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PostPosted: 29 Mar 2010, 03:36 
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Hi!

About two weeks ago I conducted an interview with one of the greats in TT, Jan-Ove Waldner. The reason for interview was a discussion about Waldner I had on another forum and since I know Waldner personally I took the chance to interview him.

We met for lunch and talked for a couple of hours with my computer and questions on the table beside us so that I easily could take notes from what he was saying. During the whole interview he was eager and interested to answer all my questions even though I lied a little bit about the numbers of questions when we talken before the interview. If you have any questions about the interview feel free to ask me right away.

Many of the questions were asked by the forum members of another forum and on my webpage and some of them is from me directly.

I don't consider this to be a great piece of art but I hope that you enjoy hearing what Waldner has to say about things. And I also have to ask you not to use this interview without my written permission, that was one of the conditions from Waldner. I also would like to send a great big thank you to brabhamista for helping to translate this into this english version. If anyone is interested in the swedish version I have published this on my website (www.pingisfan.se)

This is the last part of the interview and it's about Waldners career and some advice from the legend.

Hope you have enjoyed the interview and that it's brought some insight in the great mind of a tt-legend.

A big thanks to Jan-Ove for being a part of this interview and once againg thank you brabhamista for helping me with the translation.


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PostPosted: 29 Mar 2010, 03:44 
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Another big subject which raises a lot of questions, is that of Waldner’s career.

Which is your biggest success?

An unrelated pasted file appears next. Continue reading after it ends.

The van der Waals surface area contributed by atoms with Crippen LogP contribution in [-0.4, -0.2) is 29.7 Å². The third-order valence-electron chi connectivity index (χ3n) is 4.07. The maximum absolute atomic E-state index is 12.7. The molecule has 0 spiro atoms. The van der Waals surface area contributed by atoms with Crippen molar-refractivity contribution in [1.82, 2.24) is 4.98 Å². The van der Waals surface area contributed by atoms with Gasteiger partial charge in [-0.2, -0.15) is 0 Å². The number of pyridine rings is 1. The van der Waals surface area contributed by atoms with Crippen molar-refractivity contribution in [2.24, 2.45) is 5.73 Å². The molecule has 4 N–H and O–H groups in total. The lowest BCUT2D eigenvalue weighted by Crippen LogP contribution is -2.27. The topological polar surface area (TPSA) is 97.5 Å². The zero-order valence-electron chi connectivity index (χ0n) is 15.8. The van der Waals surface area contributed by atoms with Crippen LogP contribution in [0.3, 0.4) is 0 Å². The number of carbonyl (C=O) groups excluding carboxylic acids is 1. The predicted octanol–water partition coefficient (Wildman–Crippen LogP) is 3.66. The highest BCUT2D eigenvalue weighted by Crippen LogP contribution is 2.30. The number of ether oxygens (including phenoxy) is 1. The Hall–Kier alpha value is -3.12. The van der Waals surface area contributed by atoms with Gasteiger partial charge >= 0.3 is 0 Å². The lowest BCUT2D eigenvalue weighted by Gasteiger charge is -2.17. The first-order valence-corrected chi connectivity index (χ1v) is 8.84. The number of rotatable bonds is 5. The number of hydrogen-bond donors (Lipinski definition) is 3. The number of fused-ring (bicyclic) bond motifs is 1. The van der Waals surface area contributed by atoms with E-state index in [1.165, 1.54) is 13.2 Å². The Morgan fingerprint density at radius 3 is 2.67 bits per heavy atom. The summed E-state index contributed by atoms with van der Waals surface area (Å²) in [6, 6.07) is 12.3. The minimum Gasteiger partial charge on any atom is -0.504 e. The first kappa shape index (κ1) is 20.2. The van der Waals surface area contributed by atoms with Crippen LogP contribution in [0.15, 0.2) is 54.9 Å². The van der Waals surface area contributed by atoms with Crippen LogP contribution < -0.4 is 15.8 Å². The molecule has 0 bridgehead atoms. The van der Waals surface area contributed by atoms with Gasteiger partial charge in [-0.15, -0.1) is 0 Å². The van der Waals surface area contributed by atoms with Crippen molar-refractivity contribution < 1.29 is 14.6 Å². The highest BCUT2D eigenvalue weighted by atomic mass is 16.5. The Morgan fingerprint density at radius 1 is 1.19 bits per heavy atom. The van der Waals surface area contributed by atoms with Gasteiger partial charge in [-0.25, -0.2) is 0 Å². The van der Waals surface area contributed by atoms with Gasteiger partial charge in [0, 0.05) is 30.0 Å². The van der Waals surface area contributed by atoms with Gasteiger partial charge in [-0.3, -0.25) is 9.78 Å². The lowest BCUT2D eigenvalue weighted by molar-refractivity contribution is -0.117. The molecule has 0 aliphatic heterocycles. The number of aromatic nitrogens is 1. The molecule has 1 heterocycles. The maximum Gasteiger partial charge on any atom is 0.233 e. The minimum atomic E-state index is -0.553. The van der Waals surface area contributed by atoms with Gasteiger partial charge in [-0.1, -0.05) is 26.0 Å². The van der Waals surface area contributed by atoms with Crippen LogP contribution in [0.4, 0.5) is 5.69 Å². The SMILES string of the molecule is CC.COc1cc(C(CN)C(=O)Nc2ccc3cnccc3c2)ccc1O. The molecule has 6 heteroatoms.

The Barcelona Olympics in 1992. I was the only Swede to win gold there and media interest was phenomenal. The Olympics is the ultimate title, the biggest thing you can win and I had prepared for such a long time for that tournament.

What are you most proud of in your table tennis career?
My attitude to the sport. I love table tennis.

Which match was your most fun of all time?
Oh, there are so many. I can’t think of any particular one right now.

Which match was your all-time best? The one where EVERYTHING worked?
It was the quarterfinal and semifinal in New Delhi in 1987 where I played Chen Longcan and Teng Yi. I had been sick in dysentery before the singles and had missed the team final because of that, but these two matches were easily the best I have ever played.

Which was your heaviest loss?
There are so many, haha! But perhaps to Ma Lin in the semifinal in Eindhoven in 1999. I had 2-0 and 16-11 in the third and up until then I had done as I pleased in the match. That was a really heavy loss.

Which was the hardest time of your career?
It was after I injured my foot in 2002. I could not play for such a long time.

Were you ever close to quitting table tennis as a youth?
No, I was too good to quit.
(Waldner says this without hesitation or a hint of a smile. A sign of his determination and will power.)

Did you always want to be the best in the world?
Yes.
(Same thing. Not a hint of a smile.)

What was your main driving force? Winning? Competing? The perfect match?
It was the actual competing. I love to compete and I compete at everything all the time.

How do you motivate yourself these days?
I play so few matches these days that it is no problem to focus. It helps to play in a good and fun team too. Apart from this, I do not practise as much as I used to, but to keep it very simple, it all boils down to my love for this sport.

When will you quit?
I’ll stay one more year in Fulda. After that we’ll see.

Will you play in Pingisligan (the highest Swedish league) before you quit?
Most likely, but at this point in time it is too big a difference. There are too few spectators and the organisation is poor here compared to in Germany.

Do you aspire to be a trainer or coach?
Not yet. But if this happened, I am more likely to become a match coach than a trainer. I prefer the match setting.

What will you do when you quit table tennis as a pro player?
I will continue within table tennis, but I do not know with what exactly. Perhaps as a coach or working for a manufacturer.

Do you regret anything in your career?
No, I am not that kind of person.

How would you rank today on the World Ranking?
Around 50.

Will you ever take part in World Championships for Veterans or similar?
I don’t think so.

You won the Swedish Championships in 2006, but didn’t take part in the Worlds. Why?
I had decided that before the win. My back is too weak these days for the kind of effort a World Championship bid requires. I know what such a bid calls for and I would not have managed that.

Why did you fail to appear at the US Open in 1997?
The organisation was frankly lousy and a lot of players left. I left because I wanted to show that the arrangement was simply too poor. Sometimes you have to do that. I would have liked to play the actual competition though, but it did not turn out like that.